7. Blind Date: Zack is blackmailed into taking Belding's niece on a date, which...uh oh!...just happens to fall on the same night at Kelly's birthday party.
  8. Rent-A-Pop: Zack comes up with the idea of holding a carnival to raise funds for the students' ski trip. Disappointed with Zack's less-than-stellar grades, Belding wants to meet Zack's father, which could put the kibosh on the slopes. To steer around the problem, Zack hires a budding actor to take his pop's place.
  9. Miss Bayside: Slater and Zack have a She's All That-ish bet about being able to make anyone into the next Miss Bayside, and Slater's unconventional choice has Zack's work cut out for him.
  10. Jessie's Song: In one of most fondly remembered episodes of the series, Jessie battles a drug addiction. Okay, over-the-counter caffeinated no-doze pills, but hey, it's Saturday morning.
  11. 1-900-CRUSHED: Zack sets up a teen advice line, but when Lisa solves everyone's problems, business starts to drag. Zack and Screech respond by firing her and dispensing lousy advice. One of the callers is Kelly's kid sister, who has an unbelievably huge crush on Zack.
  12. Running Zack: Bayside's greatest hope for demolishing Valley at the track meet is Zack, who's tripped up by an assignment to speak about his heritage. When things finally seem to get back on track (zing!), a tragic loss dampens "Running Zack"'s spirits.
  13. From Nurse to Worse: The day after asking Kelly if she wants to go steady, someone new catches Zack's eye -- the school nurse! Slater isn't quite as smitten, steering as clear as he can from being jabbed by a needle for a mandatory flu shot.
Readers who have never caught an episode of Saved by the Bell should probably close their web browsers and seek out something a little more familiar. The series is very much a product of its time, and the questionable acting and excruciatingly bad puns will probably leave the uninitiated wincing on their couches. Some of what passes for humor is baffling. "If you guys stared any harder, your eyes would pop out of your head like Slinkies!" It's a corny, goofy show, but that's all part of the appeal for those of us who grew up with Saved by the Bell. It can't be intended to be taken all that seriously, considering the lack of anything approximating continuity, the numerous fantasy sequences, Zack's constant winking at the camera, and his ability to freeze time at will. (I guess my biggest question is that if Zack possesses this sort of mastery over time, why not use that to get out of most of his jams? Thinking is a bad thing when directed towards Saved by the Bell.) The cheesy comedy and laughably outdated fashions are all part of the fun. This set captures the series at its best. The dismal Good Morning, Miss Bliss episodes have been left by the wayside, and the slip in quality in seasons three and (especially) four haven't kicked in. This set from Lion's Gate is a great way for fans to catch up with some of their favorite episodes, although the lack of extras and some annoying video hiccups may come as a disappointment to many.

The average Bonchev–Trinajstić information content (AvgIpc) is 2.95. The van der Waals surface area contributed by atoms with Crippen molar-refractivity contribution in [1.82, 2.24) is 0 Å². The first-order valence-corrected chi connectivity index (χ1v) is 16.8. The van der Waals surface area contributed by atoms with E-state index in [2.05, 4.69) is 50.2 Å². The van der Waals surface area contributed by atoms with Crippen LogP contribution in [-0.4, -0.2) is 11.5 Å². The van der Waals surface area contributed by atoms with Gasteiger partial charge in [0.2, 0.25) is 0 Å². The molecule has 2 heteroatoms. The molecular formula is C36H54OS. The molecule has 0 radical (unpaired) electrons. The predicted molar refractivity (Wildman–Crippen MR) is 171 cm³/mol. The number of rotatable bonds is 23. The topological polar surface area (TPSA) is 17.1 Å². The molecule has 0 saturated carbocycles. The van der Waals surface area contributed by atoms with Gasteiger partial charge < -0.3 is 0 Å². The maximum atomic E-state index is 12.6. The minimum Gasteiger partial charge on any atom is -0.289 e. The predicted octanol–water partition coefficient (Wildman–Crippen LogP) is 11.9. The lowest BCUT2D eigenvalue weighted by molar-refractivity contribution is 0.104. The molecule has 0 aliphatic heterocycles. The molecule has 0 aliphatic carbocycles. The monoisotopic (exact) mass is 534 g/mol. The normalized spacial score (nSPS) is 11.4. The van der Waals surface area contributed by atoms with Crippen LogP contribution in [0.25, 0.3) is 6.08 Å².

Brief but unbelievably poor compression issues in "Save the Max".